SMAP used a combined radiometer and high-resolution radar to measure surface soil moisture and freeze-thaw state, providing for scientific advances and societal benefits. Direct measurements of soil moisture and freeze/thaw state are used to improve our understanding of regional water cycles, ecosystem productivity, and processes that link the water, energy, and carbon cycles. Soil moisture information at high resolution enables improvements in weather forecasts, flood and drought forecasts, and predictions of agricultural productivity and climate change.
The main active radar instrument stopped transmitting on July 7, 2015. SMAP's radar allowed the mission's soil moisture and freeze-thaw measurements to be resolved to smaller regions of Earth -- about 5.6 miles (9 kilometers) for soil moisture and 1.9 miles (3 kilometers) for freeze-thaw. Without the radar, the mission's resolving power will be limited to regions of almost 25 miles (40 kilometers) for soil moisture and freeze-thaw. The mission will continue to meet its requirements for soil moisture accuracy and will produce global soil moisture maps every two to three days.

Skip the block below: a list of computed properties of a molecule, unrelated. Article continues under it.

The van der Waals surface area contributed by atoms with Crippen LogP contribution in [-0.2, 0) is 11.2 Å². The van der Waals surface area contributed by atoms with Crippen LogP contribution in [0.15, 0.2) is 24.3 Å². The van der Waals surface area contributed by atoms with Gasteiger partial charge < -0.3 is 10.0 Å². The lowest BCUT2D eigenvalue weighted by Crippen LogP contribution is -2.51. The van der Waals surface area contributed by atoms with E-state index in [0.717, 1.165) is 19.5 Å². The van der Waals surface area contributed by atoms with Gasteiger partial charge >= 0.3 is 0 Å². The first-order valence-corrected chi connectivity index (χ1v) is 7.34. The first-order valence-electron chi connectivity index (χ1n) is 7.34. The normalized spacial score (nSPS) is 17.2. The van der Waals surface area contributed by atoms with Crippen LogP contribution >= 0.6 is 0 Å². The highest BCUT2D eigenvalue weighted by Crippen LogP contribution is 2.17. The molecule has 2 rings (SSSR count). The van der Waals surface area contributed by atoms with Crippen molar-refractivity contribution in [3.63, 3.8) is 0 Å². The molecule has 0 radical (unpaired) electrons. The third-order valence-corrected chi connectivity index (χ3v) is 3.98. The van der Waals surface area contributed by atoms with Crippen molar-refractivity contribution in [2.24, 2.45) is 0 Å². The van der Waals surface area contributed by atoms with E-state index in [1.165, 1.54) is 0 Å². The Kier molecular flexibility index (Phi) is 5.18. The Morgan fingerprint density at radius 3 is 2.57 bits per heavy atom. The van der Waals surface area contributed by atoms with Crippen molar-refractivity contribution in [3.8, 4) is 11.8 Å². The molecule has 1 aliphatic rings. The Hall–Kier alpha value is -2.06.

Data for the SMAP L-Band Radar, up until the date it stopped functioning, are still available.